Book Review (spoilers)
By Linda Nagata
Just finished reading The Red. I got an actual paperback for a change. I was reading through some award nominees and also JohnnScalzi’s blog. I came across a Big Idea on the blog for the sequel to The Red. And I also saw it was nominated for the Nebula. I figure if it shows up enough in my radar, I might as well give it a shot.
Two things I want to say from the start; 1) the cynical near-future extrapolations kept me turning pages, and 2) the descriptions of combat , especially in the first part of the book, kept me on the edge of my seat.
I have a pretty hard fast rule. If a book isn’t worth my time, I’ll put it down. I didn’t put it down, so there’s your bottom line. The AI in the story was very well invented and atypical within the genre. It was imaginative and novel. The main character was also atypical, emotionally and politically not what I expected.
That said, I felt that several opportunities were left unexplored. A lot of time was spent describing how the main character became a cyborg super soldier, but the cyborg parts were really just treated as good prosthetics. Interesting, but basically not necessary to the plot. If you’re going to give an elite soldier Nobel prize winning cyborg parts then you should make them awesome, and pivotal to the story.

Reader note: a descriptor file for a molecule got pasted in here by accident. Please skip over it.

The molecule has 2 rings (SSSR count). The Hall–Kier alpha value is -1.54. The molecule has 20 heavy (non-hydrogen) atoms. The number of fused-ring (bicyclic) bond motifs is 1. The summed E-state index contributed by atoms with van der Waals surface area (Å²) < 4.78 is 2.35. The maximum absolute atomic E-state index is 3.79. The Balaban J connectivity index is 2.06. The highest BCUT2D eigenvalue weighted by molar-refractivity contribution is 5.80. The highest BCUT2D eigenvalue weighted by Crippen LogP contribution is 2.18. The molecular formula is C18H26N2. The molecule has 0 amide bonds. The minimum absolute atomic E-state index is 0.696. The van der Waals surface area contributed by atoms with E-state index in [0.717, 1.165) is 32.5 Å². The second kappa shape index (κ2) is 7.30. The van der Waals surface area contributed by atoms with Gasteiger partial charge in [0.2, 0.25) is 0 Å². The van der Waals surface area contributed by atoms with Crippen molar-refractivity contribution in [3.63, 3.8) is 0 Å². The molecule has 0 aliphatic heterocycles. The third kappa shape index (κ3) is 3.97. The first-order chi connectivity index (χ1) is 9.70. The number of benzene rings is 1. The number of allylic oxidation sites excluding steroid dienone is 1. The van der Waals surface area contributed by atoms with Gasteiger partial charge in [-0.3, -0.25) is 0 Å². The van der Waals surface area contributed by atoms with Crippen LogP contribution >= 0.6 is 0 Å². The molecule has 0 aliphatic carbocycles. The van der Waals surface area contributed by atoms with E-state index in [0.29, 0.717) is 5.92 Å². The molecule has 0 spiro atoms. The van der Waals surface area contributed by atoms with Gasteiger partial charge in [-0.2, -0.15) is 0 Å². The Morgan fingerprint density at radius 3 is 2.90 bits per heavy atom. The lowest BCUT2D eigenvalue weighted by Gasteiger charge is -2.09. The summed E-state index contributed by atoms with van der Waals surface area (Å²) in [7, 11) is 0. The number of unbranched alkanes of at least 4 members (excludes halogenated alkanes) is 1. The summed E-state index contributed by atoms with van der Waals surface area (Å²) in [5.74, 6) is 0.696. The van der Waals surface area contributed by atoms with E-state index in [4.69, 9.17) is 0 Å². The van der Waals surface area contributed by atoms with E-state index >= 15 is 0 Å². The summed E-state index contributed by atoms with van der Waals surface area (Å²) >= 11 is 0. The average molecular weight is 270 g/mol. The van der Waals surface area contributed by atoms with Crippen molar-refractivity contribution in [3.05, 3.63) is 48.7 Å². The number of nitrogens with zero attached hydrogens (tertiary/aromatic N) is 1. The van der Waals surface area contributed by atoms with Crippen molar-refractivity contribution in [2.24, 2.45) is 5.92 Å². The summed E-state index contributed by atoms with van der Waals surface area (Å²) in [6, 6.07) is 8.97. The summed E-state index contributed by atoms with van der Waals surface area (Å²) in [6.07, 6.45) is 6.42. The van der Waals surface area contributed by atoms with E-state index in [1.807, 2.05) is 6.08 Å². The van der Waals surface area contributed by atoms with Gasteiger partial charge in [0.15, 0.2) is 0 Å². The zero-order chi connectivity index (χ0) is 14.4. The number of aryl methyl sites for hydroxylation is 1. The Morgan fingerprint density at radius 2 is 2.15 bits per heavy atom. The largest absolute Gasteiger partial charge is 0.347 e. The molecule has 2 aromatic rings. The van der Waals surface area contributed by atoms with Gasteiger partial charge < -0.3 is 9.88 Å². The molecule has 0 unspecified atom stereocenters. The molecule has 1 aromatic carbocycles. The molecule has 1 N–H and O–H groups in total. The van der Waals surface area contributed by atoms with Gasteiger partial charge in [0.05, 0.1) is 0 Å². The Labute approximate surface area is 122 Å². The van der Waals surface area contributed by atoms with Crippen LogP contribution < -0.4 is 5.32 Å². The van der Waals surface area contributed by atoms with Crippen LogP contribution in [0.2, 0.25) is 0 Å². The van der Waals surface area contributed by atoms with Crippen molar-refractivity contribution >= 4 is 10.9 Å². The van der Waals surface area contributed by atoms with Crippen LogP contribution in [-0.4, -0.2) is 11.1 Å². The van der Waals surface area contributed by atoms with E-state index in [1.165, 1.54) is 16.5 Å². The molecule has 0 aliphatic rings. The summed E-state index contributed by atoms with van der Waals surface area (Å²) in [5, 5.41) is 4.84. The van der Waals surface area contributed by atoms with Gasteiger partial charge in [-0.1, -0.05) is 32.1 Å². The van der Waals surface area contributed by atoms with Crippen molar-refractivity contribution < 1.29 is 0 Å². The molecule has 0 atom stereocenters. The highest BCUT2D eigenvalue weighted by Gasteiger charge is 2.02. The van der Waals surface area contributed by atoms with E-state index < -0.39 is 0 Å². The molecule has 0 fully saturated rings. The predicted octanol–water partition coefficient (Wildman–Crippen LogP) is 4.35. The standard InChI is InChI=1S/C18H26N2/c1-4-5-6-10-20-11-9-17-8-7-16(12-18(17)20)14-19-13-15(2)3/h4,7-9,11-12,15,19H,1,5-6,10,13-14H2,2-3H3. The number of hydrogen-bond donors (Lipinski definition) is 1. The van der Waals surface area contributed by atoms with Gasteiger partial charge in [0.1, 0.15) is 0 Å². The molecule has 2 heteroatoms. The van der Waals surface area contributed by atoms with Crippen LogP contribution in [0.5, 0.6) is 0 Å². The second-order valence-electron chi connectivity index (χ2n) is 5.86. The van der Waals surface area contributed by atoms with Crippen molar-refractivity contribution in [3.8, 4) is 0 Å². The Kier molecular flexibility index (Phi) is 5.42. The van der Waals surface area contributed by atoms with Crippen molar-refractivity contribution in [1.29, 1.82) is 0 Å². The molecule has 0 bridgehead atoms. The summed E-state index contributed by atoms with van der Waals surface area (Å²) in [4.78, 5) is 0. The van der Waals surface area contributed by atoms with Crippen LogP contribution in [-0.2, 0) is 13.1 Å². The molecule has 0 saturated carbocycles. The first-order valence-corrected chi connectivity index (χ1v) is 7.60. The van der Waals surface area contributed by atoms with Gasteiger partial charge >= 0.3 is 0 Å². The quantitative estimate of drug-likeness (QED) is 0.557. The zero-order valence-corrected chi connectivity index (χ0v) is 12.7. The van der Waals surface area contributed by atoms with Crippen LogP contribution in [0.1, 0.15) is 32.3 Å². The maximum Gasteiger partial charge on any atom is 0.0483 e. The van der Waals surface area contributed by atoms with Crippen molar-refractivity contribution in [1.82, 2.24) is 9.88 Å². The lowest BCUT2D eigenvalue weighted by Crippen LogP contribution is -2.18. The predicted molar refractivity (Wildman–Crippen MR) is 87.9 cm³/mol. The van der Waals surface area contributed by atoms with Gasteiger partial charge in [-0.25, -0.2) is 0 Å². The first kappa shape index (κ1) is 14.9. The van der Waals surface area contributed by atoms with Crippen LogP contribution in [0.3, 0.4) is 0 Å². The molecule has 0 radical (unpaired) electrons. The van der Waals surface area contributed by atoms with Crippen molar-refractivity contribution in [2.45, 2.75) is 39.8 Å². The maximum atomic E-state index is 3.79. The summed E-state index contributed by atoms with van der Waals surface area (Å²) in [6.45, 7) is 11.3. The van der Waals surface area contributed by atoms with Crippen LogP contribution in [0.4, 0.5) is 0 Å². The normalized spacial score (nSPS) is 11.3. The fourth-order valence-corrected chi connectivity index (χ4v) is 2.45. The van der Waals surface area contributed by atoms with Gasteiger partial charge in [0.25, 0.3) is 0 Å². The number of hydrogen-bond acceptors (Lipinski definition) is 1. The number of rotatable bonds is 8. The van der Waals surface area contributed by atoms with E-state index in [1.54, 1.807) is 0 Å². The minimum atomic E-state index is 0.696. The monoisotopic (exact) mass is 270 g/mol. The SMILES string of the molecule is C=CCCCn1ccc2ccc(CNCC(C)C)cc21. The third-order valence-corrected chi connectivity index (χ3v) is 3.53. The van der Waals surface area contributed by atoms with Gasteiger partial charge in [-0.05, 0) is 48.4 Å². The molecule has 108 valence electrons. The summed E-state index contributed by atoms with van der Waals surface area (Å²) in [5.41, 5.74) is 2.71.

Similarly, the linked soldier squad didn’t seem particularly linked. There was some tech that could interpret subvocalization and send messages, but that wasn’t developed to show that they were different from other soldiers linked by voice. The Forever Peace did it better.
The tech that controlled their emotions, a skullcap that stimulates brain implants, was cool, too. It explained how soldiers could be cool under pressure or functional, despite personal loss. It is also integral to how the AI of the story interacts with people. But when we read that our heroes are “emo junkies” I kind of wanted to see something more done with that.
Lastly, it was about 100 pages too long. The story took a tangent to capture a secondary bad guy. It felt complete at that point, except it was not the real bad guy. Then they went after the real one. The last hundred pages felt like the previous hundred, with different settings and tech, admittedly, but plot wise the same.
Maybe the story tried to introduce too much tech without enough pages to explore. Bottom line, I enjoyed reading The Red. But I found myself wanting a little more.